Gaziantep in southeastern Turkey during the total Covid lockdown

Gaziantep in southeastern Turkey during the total Covid lockdown

adventure travel & photography

Destinations/Places: Pakistan ◦◦Turkey ◦◦ Egypt ◦◦ Bulgaria ◦◦ Mongolia ◦◦ Bangladesh ◦◦ Jordan ◦◦ Russia ◦◦ Turkmenistan ◦◦ Iran ◦◦ Kazakhstan

About the place

I led two groups in a row in May 2021 in southeastern Turkey during the total lockdown due to the Covid pandemic and Ramadan. Time seemed to have stopped - everything was closed except for the pastry shops and grocery stores. There were almost no people on the streets, and the few lonely souls milling about the empty streets seemed to add to the sense of apocalypse. As if an invisible hand had wiped away all the people, leaving only dead matter behind.


In some parts of the city, I saw children playing in the streets. The others who were allowed outside were foreign tourists. At that time there were almost none in the whole region, except in some of the more famous places like Gobekli Tepe.


The lockdown allowed me to explore the city at length without the crowds, noise and pollution caused by the latter.

Gaziantep, often called Antep, is one of the oldest continuously inhabited cities in the world. It is famous for its food, pistachios and baklava, and is considered the culinary capital of southeastern Turkey. There is even a culinary museum that I did not get to see.


Almaci market is beautiful - a typical oriental place, very similar to Covered Market in Istanbul. The market was the best place to feel the surreal atmosphere during the lockdown - a total lack of people, closed shops, empty spaces.


I saw the market after the lockdown was lifted. The difference is indescribable - crowds of people, exotic spices, flowers, the smell of roasting, old people drinking their tea early in the morning - a completely different world!

The biggest attraction in the city is the Gaziantep Fortress. It is not known precisely when it was built. It was rebuilt by the Byzantines in the 6th century, then again in 1481 during Qaitbay, the Sultan of Egypt. The last reconstruction happened in 1557 during the reign of Ottoman Sultan Suleiman the Magnificent. Observation towers, mosques and residences were added to the fortress. Today, 36 round towers can be counted. It is believed that under the fort, galleries and corridors are leading to the river.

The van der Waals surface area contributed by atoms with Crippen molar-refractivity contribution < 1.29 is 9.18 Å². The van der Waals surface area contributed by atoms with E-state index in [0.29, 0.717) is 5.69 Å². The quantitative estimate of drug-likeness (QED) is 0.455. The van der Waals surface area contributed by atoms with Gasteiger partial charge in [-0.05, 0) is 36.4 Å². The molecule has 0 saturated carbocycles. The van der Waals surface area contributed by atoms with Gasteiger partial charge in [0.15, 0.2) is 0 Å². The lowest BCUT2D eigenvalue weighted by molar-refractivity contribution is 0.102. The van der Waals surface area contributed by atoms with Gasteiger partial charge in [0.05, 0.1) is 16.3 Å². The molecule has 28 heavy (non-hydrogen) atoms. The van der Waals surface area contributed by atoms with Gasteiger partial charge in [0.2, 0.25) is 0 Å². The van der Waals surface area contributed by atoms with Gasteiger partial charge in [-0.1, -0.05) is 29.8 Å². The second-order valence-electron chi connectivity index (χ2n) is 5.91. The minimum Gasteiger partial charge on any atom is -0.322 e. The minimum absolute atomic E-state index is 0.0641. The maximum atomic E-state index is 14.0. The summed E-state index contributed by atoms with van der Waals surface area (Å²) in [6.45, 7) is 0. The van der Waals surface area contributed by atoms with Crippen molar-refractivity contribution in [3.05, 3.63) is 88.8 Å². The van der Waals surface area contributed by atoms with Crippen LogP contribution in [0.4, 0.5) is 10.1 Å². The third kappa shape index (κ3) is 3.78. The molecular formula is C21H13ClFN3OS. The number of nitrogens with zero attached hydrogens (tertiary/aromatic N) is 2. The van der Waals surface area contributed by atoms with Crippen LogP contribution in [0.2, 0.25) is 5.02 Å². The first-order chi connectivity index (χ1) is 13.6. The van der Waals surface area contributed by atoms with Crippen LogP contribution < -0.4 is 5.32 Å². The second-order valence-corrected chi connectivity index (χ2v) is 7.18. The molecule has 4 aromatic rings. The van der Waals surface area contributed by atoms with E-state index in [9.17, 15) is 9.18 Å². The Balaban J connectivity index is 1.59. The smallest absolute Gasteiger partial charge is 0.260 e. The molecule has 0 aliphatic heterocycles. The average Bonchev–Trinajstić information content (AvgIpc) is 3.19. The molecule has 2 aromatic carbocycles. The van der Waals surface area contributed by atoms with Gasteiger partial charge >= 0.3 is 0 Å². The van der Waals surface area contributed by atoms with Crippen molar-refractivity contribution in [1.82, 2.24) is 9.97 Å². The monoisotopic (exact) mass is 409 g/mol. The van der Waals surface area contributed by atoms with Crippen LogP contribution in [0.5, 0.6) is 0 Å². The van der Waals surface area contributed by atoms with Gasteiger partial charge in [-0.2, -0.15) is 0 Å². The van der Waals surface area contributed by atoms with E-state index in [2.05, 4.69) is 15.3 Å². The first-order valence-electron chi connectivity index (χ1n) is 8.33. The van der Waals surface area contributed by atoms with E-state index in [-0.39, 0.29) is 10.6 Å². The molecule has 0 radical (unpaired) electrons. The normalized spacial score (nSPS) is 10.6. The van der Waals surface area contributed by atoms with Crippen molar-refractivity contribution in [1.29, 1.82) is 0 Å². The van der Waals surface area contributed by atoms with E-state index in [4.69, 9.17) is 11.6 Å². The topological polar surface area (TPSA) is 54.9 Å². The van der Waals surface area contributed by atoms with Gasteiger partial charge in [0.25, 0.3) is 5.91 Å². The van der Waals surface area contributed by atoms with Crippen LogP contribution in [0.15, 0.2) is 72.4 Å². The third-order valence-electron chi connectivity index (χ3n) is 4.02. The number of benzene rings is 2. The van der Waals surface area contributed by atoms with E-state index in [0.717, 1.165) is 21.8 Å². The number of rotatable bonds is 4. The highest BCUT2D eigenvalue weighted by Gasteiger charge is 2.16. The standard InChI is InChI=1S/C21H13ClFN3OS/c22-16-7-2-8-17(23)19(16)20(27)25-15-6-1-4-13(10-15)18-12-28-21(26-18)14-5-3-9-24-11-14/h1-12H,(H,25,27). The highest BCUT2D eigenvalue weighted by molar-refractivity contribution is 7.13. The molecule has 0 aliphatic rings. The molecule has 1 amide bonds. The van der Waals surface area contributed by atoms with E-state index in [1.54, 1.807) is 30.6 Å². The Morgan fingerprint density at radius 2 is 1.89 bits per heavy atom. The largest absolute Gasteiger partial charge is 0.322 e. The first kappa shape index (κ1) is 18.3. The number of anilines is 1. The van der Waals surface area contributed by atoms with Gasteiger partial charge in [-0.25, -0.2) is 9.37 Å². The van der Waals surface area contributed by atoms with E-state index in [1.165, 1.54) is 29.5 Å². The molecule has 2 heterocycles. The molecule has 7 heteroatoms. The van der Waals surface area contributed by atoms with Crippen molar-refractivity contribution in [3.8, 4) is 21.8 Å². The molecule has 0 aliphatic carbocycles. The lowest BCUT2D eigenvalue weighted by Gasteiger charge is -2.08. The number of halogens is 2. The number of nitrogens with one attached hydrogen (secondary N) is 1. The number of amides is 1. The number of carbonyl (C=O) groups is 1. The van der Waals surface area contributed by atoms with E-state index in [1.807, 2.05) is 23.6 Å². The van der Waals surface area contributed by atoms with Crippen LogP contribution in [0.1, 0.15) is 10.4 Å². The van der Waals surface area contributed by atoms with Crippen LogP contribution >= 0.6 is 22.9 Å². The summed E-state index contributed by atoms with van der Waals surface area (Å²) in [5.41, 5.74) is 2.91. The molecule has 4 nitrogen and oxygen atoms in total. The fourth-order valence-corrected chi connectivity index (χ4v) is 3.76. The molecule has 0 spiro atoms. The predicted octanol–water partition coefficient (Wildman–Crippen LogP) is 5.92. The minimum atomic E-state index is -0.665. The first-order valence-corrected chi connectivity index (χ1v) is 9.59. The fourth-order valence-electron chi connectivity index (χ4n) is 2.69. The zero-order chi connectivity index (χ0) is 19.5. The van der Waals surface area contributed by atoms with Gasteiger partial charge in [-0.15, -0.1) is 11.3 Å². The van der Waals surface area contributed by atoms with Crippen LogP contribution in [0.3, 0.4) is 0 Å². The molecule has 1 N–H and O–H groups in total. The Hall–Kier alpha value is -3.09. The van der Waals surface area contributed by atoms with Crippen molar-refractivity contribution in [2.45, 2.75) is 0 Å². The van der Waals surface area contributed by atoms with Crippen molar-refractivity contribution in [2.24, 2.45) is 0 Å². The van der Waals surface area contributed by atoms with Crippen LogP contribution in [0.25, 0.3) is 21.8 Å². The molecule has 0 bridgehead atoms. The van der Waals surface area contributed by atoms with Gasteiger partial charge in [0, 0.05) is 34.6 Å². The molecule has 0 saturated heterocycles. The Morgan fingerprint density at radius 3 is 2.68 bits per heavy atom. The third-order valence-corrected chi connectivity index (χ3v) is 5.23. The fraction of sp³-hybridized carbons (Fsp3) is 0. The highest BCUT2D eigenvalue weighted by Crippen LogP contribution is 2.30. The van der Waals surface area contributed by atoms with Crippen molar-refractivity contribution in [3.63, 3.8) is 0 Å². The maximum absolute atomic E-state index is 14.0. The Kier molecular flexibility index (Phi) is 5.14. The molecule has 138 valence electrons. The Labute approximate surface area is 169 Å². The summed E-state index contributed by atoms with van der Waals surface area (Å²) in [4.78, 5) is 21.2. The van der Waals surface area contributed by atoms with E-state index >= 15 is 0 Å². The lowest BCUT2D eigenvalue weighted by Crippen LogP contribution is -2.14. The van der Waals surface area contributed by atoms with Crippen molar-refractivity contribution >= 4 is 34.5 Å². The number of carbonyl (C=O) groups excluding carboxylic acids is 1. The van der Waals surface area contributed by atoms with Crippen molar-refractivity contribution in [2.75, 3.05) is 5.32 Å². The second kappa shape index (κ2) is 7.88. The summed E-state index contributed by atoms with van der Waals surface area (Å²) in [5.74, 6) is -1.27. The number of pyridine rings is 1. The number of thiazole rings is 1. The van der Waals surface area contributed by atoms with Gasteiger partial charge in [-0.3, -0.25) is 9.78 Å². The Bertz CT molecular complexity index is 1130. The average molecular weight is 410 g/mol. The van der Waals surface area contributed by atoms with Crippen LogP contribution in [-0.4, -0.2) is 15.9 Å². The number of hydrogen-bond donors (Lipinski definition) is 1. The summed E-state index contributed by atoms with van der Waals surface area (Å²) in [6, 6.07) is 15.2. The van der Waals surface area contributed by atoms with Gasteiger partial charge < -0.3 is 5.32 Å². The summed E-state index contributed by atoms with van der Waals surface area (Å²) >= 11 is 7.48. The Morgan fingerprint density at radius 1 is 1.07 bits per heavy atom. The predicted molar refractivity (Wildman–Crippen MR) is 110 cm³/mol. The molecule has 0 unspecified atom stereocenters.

The remains of the ancient city of Belkis (Zeugma) are located in the village of Kavunlu, 10 km from the city. In June 2005, the second-largest mosaic museum in the world opened in Gaziantep (the first one is in Bardot, Tunisia), displaying mosaic pieces, a statue of Mars and other artefacts found in the ancient city. This museum is a must-see.

The ancient houses of Gaziantep, mainly located in the central part, are among the best representatives of Southeastern Anatolia's rich architectural and cultural heritage, Mesopotamia and Syria. Because of the hot climate, the houses of Gaziantep are made of stone, surrounded by high walls, with large courtyards and smooth roofs.

The city has many mosques. I personally managed to photograph at least 10 of them. Although they follow the Islamic building canon, the mosques in Gaziantep are nevertheless different, mainly because of the richness of their decorations.


The city is beautiful, rich, the people are great, and the food is delicious. So if you have never considered travelling to Gaziantep, it is time to reconsider.


Digital downloads and prints available

Practical information

The easiest way to reach Gaziantep is by plane. It is well connected with daily flights to the main cities in Turkey, including 2 or 3 times from Istanbul. The airport is 15 km from the city centre and you can travel between them using the Havaş shuttle service (10 lira). The busses depart from the airport after most arriving flights. It takes 30 minutes to reach the city centre.



More about Turkey

Travel to southeast Turkey

We usually have one or two small groups (max 7/8 participants) per year travelling to southeast Turkey. If you are interested in joining a group setting out from Europe, please drop me a line. We will provide more information, like dates, a program, and other details.

Books about Turkey

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